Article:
New Jersey Lawsuit
Bezanson, Randall P
randy-bezanson at uiowa.edu
Fri Dec 16 11:56:46 PST 2005
Welcome to the new First Amendment. Under the Court's decisions
religious music is not constitutionally compelled to be played, but it
is unconstitutional to exclude it if it otherwise meets the general and
secular criteria by which the music for the pereformance was selected.
From: religionlaw-bounces at lists.ucla.edu
[mailto:religionlaw-bounces at lists.ucla.edu] On Behalf Of Ed Brayton
Sent: Friday, December 16, 2005 12:22 PM
To: Religionlaw list
Subject: New Jersey Lawsuit
I want to get everyone's thoughts on the appeals court case against
South Orange-Maplewood School District in New Jersey. The school has a
policy not to have religious music performed by the choir or band and
that policy is being challenged as unconstitutional. Now, I think the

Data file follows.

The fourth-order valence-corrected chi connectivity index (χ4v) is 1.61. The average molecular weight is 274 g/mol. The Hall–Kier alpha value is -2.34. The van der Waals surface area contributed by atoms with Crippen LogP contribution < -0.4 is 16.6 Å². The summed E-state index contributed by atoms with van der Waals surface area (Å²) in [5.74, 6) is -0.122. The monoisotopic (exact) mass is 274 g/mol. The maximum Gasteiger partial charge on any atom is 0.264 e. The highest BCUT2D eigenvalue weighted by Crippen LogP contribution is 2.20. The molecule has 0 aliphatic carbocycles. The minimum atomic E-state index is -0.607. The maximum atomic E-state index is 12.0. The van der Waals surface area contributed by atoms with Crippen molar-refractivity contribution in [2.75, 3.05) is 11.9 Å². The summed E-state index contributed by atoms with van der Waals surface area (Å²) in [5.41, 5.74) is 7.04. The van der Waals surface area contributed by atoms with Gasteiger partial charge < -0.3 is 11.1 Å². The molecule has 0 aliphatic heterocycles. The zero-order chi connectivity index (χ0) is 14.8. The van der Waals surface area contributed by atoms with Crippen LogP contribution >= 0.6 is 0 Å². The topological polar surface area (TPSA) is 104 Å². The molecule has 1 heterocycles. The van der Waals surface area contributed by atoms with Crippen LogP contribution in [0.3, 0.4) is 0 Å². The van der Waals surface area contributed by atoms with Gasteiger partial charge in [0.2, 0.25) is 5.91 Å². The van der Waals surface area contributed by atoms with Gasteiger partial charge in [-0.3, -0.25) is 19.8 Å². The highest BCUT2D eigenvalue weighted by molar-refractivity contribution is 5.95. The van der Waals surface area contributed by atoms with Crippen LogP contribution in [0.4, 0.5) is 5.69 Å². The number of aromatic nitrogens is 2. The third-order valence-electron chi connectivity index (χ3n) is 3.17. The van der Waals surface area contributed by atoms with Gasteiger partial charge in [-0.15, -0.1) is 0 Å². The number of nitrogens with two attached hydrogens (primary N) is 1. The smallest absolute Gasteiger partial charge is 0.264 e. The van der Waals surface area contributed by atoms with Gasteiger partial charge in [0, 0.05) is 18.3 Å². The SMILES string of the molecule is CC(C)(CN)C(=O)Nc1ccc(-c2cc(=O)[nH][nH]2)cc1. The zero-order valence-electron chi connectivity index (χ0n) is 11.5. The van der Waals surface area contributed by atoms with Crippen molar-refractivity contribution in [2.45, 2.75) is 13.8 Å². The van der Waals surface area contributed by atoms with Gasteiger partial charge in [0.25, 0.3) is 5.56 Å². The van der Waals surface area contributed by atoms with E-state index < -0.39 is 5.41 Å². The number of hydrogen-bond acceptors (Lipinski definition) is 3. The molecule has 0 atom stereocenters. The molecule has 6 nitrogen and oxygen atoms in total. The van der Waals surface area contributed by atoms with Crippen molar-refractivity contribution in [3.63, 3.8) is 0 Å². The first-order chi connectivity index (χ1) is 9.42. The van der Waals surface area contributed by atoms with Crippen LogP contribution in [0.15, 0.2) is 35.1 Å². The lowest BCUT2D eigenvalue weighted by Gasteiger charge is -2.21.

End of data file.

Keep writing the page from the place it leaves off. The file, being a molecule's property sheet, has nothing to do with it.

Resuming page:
policy is a bad one for several reasons. But unconstitutional? On what
grounds? Are there any precedents that apply in this area? It seems to
me that saying it's not unconstitutional for public schools to perform
religious music (which I agree with) is quite different from saying it's
unconstitutional NOT to perform religious music. It seems to me that if
not playing Christian music amounts to unconstitutional "hostility"
toward Christianity, then not performing Muslim music must also be
unconstitutional hostility toward Islam, and also true for Hindu music,
Jewish music, and so forth.
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